Last summer, I planted some lettuce and chard on the balcony of my apartment, and enjoyed fresh lettuce on egg salad sandwiches and steamed chard with dinner.
The rising price of lettuce had nothing to do with my attempt at vegetable gardening. Instead, it was the stories of women gardeners in African contexts receiving PWRDF support that challenged me to think about how even apartment dwellers could practice sustainable gardening.
The first gardener to come to mind was Josephine Kizza. She had started St. Jude’s, an organic farming project, after she lost her teaching job and all of her possessions during the civil war in Uganda (1985-87). Although internally displaced persons like Josephine can often get staples (such as flour, rice, sugar, and tea) from aid agencies, they know that in order to have a tasty, healthy diet, they need to plant vegetables like greens, onions, and tomatoes.
The solution sounds simple enough: get seeds and access to land, then plant a garden. But, it’s more complicated than that. Josephine says that African women do 60-80% of the agricultural work, but that their traditional foodways also harm the environment. That is, rural African women cut down trees to provide fuel for cooking, and also to make charcoal to provide some cash income. Moreover, during the COVID-19 pandemic, many urban folks returned to rural areas, so cooking for more people led to even greater deforestation.
Consequently, agricultural educators like Josephine started placing an emphasis on agro-forestry, specifically, on planting trees. But even that had its problems, because men assumed that they owned the land and were the primary decision makers. For example, after a farmer named Amelia planted almost an acre of trees and made ridges to prevent erosion on her property, her husband came home from his job in the city and cut down most of the trees. However, after Josephine and Amelia discussed the rationale for Amelia’s farming methods with Amelia’s husband — who had had other plans for “his” fields — he understood and eventually became the strongest supporter of her new farming methods.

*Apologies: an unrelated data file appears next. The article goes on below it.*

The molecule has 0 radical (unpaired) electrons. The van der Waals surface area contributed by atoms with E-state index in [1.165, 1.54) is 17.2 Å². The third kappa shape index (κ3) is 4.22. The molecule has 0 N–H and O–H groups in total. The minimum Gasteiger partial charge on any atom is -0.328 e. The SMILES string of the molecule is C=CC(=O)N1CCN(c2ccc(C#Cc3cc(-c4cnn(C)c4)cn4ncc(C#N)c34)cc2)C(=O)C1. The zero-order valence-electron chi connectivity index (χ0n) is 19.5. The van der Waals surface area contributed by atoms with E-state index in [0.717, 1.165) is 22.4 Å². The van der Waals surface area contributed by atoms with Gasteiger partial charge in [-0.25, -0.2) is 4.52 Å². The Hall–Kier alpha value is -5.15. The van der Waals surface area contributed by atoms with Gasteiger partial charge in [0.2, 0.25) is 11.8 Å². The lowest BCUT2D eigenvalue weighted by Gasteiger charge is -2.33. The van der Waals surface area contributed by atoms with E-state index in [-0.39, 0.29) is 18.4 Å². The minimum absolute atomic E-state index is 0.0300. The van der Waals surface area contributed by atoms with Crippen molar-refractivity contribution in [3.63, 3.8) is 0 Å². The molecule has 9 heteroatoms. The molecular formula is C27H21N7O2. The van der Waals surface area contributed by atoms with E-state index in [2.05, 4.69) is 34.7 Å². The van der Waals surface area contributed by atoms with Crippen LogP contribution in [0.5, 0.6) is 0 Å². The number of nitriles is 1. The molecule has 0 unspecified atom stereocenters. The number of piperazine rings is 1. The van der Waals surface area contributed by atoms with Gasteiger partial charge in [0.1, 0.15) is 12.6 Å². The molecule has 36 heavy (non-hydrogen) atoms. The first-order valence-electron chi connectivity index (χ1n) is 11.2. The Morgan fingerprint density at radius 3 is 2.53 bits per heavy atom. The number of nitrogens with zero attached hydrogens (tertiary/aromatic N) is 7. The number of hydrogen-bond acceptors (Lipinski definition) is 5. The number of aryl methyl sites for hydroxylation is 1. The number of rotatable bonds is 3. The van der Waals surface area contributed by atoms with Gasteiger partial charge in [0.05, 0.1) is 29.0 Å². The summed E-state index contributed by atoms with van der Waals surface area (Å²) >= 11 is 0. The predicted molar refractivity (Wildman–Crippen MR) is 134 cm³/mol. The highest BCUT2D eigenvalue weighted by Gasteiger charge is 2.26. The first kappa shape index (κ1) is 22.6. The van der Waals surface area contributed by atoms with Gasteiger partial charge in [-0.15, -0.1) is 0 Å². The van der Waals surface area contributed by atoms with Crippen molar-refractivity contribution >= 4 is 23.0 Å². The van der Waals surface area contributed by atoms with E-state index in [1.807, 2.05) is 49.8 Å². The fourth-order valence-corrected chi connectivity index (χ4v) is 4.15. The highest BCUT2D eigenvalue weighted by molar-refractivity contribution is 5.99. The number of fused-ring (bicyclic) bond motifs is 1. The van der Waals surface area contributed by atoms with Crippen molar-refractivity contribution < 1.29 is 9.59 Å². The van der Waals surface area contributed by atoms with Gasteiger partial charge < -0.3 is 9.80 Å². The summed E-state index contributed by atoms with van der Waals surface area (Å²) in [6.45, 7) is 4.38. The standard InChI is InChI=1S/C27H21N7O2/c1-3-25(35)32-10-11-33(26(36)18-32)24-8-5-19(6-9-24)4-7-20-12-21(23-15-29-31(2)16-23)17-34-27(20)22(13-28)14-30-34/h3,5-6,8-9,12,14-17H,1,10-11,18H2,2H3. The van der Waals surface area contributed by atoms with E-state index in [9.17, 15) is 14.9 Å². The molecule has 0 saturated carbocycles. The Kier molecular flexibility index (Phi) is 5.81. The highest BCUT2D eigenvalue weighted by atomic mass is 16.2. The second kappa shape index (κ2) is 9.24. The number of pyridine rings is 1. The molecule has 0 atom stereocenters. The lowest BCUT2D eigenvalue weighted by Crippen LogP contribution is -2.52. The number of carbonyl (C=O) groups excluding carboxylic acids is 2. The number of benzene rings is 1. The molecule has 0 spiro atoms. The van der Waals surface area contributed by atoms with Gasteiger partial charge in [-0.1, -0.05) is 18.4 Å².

Similarly, Laliya Atondo, a Congolese woman living in a refugee camp in Tanzania, faced her husband’s criticisms when she joined a Church World Service (CWS) project supported by PWRDF. However, after Laliya bought some clothes – including a shirt for her husband – with the money she earned from selling vegetables, he became supportive of her gardening efforts. Laliya was initially afraid to become a lead farmer because she thought leadership was for men, but the training she received through CWS helped her develop the skills and confidence to teach other women about sustainable vegetable growing, integrated pest management, seed selection and storage, nutrition, and gender equity.
A few lettuce plants on my balcony will not reduce global warming nor feed the world’s hungry, but they will continue to remind me to support the Primate’s World Relief Development Fund as it enables the gardening efforts of women like Josephine, Amelia, and Laliya.
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